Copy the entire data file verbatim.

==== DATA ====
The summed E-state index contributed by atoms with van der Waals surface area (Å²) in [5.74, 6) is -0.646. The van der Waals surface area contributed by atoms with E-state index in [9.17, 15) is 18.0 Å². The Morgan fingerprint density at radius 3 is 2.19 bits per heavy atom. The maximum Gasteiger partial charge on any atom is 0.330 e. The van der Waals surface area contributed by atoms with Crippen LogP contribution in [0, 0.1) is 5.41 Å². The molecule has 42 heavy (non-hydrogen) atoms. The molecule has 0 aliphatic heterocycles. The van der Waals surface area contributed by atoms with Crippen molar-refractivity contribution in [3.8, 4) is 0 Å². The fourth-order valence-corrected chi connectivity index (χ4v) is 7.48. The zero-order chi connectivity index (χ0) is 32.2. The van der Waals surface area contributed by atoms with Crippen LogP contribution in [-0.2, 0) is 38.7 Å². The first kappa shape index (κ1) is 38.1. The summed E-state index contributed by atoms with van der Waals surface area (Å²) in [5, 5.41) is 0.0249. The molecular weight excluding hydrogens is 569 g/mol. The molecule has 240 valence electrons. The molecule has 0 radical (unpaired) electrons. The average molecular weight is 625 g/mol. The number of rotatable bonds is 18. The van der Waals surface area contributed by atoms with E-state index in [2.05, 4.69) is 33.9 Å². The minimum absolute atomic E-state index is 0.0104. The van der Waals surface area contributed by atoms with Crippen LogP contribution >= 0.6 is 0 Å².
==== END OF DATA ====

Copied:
The summed E-state index contributed by atoms with van der Waals surface area (Å²) in [5.74, 6) is -0.646. The van der Waals surface area contributed by atoms with E-state index in [9.17, 15) is 18.0 Å². The Morgan fingerprint density at radius 3 is 2.19 bits per heavy atom. The maximum Gasteiger partial charge on any atom is 0.330 e. The van der Waals surface area contributed by atoms with Crippen LogP contribution in [0, 0.1) is 5.41 Å². The molecule has 42 heavy (non-hydrogen) atoms. The molecule has 0 aliphatic heterocycles. The van der Waals surface area contributed by atoms with Crippen molar-refractivity contribution in [3.8, 4) is 0 Å². The fourth-order valence-corrected chi connectivity index (χ4v) is 7.48. The zero-order chi connectivity index (χ0) is 32.2. The van der Waals surface area contributed by atoms with Crippen LogP contribution in [-0.2, 0) is 38.7 Å². The first kappa shape index (κ1) is 38.1. The summed E-state index contributed by atoms with van der Waals surface area (Å²) in [5, 5.41) is 0.0249. The molecular weight excluding hydrogens is 569 g/mol. The molecule has 240 valence electrons. The molecule has 0 radical (unpaired) electrons. The average molecular weight is 625 g/mol. The number of rotatable bonds is 18. The van der Waals surface area contributed by atoms with E-state index in [2.05, 4.69) is 33.9 Å². The minimum absolute atomic E-state index is 0.0104. The van der Waals surface area contributed by atoms with Crippen LogP contribution >= 0.6 is 0 Å².